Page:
How to Make Paper Flowers Using My Secret Sources of Inspiration

Would you like to know some of my secrets for making paper flowers? One of my secrets for making paper flowers comes from remembering my childhood paper-making lessons with my dear aunts. Here’s a reminder on how to make a flower from tissue paper, if you need one, or if you never learned how to make them in the first place.

How to make a fabric flower that looks like a carnation:

Start with a 2-ply tissue paper. Fold it in half lengthwise (along the existing crease) and cut it in half along that crease to end up with four layers of fabric. Leave the four layers stacked together.

Now start at one end of the length and begin folding the fabric back and forth in an accordion crease. Keep folding until all the fabric is pleated.

Next, take a piece of florist wire, or a piece of ordinary thread or a tie, and tie the fabric tightly in the middle of the pleated folds.

Then fan the pleats and carefully separate them to form a carnation. You can use chalk or stamp ink to outline your carnation petals, although I must admit I didn’t know about this last step as a kid.

How I make paper flowers now:

I guess making tissue paper flowers as a kid was one of the reasons that led me to be interested in paper making my whole life. My secret to making paper flowers now? Paper punches! I often make paper flowers with perforated shapes, like hearts and circles, and cut them out to look more like petals and leaves when I need them.

It is so much fun to make different flowers out of paper.

Something that helps me create new flower shapes is nature itself. I found that when I was studying live flowers, I could see that there were usually repeated shapes that made them up. If I looked at a flower petal, it often looked like a circle or an oval shape to me, or had a small indentation that suggested the shape of a heart. From this idea, I was able to drill out a shape that was close enough to the actual petal shape, and sometimes it would just take a little reshaping of the petal with my scissors to create a petal that looks like it was the flower type that I was. was looking.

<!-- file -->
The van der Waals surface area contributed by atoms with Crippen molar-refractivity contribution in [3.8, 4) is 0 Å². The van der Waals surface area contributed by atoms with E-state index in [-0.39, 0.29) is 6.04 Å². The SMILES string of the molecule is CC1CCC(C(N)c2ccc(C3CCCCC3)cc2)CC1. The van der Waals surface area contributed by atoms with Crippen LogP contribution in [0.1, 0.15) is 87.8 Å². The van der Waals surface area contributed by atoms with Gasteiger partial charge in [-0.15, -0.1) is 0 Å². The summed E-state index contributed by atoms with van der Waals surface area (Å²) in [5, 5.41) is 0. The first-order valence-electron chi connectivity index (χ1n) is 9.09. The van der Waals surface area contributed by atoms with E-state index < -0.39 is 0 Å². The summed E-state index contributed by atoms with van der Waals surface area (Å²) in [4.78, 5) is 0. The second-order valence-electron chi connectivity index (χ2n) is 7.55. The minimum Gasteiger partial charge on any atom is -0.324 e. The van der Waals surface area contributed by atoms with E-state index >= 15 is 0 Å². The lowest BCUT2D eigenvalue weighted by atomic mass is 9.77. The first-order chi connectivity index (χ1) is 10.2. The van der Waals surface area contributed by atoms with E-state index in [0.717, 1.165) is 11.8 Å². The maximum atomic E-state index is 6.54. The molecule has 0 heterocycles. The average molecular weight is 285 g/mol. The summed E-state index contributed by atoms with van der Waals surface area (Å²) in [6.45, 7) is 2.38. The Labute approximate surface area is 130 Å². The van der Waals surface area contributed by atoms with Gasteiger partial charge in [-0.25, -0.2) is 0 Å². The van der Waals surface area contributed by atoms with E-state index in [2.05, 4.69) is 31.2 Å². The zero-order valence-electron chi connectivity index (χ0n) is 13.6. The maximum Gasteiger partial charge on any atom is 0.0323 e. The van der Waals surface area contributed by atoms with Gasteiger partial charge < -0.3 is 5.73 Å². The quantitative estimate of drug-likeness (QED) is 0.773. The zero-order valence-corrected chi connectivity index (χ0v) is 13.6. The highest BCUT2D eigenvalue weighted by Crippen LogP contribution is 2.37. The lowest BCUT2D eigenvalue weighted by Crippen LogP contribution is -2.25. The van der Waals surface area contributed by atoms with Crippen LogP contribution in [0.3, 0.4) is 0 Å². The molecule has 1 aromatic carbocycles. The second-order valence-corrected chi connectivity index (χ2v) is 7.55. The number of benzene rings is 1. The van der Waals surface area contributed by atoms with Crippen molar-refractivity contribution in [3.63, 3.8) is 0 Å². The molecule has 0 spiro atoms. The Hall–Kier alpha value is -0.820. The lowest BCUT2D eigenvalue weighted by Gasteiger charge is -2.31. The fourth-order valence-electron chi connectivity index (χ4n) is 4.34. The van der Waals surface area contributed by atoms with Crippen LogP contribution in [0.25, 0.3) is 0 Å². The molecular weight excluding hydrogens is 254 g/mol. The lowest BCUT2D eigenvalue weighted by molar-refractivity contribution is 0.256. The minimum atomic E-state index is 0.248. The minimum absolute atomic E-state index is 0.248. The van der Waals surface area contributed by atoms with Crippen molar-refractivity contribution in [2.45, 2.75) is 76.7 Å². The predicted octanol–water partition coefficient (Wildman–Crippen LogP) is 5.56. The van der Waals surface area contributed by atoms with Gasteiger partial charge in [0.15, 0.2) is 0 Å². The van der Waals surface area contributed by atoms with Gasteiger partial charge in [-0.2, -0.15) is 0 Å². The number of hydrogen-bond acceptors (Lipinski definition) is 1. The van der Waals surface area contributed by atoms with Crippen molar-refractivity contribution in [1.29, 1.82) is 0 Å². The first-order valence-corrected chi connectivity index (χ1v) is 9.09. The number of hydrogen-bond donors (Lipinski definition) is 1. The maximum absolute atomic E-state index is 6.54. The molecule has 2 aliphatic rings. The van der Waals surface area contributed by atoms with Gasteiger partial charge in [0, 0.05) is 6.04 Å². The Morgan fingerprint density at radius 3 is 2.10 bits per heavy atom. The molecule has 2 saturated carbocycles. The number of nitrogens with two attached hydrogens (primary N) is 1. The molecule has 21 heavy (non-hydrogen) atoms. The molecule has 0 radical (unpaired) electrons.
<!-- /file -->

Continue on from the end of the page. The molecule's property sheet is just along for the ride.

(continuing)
It is the same when I look at the centers of the flowers, the leaves of the flowers and the buds. They all suggest basic shapes that I can make with my punches and scissors.

Another thing that nature has taught me is that flowers are not usually completely flat. They are usually three-dimensional in shape because the petals are hollowed or curved or folded or ruffled. Once again, nature teaches me what to do to make my flat shapes appear more realistic. I take a flower shaping tool and shape my petals and leaves with it, often before fully assembling my flower. It’s amazing how a small shape of the components of my flower can make it look even more realistic.

What to do with your paper flowers once you’ve made them:

I enjoy playing with paper shapes to see if I can make a paper flower out of them. I usually have a project in mind before I start making flowers, or colors, or a theme to guide my thoughts as I make my flowers.

I then use these creations on scrapbook pages and card faces, or even in gift wrap or to decorate 3-d (or off-page) projects. I am pleased to have a one-of-a-kind ornament to use when I’m making paper crafts.

So the real secret to making paper flowers goes back to the old saying “Make sure you stop and smell the roses!” In this case, I want to change the saying to remind you to also “Stop and LOOK at the roses.” A little time looking at real flowers can pay wonderful dividends for us paper craftsmen when we make our own paper flowers.

Happy papermaking!

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